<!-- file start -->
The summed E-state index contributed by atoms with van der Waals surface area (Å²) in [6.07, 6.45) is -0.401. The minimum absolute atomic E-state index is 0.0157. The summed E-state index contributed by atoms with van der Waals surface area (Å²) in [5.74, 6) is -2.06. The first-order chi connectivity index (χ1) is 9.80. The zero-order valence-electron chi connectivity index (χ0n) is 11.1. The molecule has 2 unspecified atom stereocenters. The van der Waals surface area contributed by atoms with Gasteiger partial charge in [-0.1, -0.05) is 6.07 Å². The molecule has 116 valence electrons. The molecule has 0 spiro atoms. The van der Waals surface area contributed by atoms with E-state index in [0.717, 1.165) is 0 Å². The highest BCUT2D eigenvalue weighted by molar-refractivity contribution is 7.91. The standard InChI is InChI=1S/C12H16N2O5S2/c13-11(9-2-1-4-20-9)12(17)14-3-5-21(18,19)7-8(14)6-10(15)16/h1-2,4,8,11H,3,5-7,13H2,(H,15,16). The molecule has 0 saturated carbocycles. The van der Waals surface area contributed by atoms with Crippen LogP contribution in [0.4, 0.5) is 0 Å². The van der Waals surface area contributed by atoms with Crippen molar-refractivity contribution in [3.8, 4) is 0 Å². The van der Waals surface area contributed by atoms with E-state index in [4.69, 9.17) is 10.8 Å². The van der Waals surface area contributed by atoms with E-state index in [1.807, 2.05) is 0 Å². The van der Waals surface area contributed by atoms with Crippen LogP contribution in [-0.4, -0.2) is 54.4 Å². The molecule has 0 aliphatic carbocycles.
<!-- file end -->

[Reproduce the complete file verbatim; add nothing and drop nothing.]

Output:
The summed E-state index contributed by atoms with van der Waals surface area (Å²) in [6.07, 6.45) is -0.401. The minimum absolute atomic E-state index is 0.0157. The summed E-state index contributed by atoms with van der Waals surface area (Å²) in [5.74, 6) is -2.06. The first-order chi connectivity index (χ1) is 9.80. The zero-order valence-electron chi connectivity index (χ0n) is 11.1. The molecule has 2 unspecified atom stereocenters. The van der Waals surface area contributed by atoms with Gasteiger partial charge in [-0.1, -0.05) is 6.07 Å². The molecule has 116 valence electrons. The molecule has 0 spiro atoms. The van der Waals surface area contributed by atoms with E-state index in [0.717, 1.165) is 0 Å². The highest BCUT2D eigenvalue weighted by molar-refractivity contribution is 7.91. The standard InChI is InChI=1S/C12H16N2O5S2/c13-11(9-2-1-4-20-9)12(17)14-3-5-21(18,19)7-8(14)6-10(15)16/h1-2,4,8,11H,3,5-7,13H2,(H,15,16). The molecule has 0 saturated carbocycles. The van der Waals surface area contributed by atoms with Crippen LogP contribution in [0.4, 0.5) is 0 Å². The van der Waals surface area contributed by atoms with Crippen molar-refractivity contribution in [3.8, 4) is 0 Å². The van der Waals surface area contributed by atoms with E-state index in [4.69, 9.17) is 10.8 Å². The van der Waals surface area contributed by atoms with E-state index in [1.807, 2.05) is 0 Å². The van der Waals surface area contributed by atoms with Crippen LogP contribution in [-0.4, -0.2) is 54.4 Å². The molecule has 0 aliphatic carbocycles.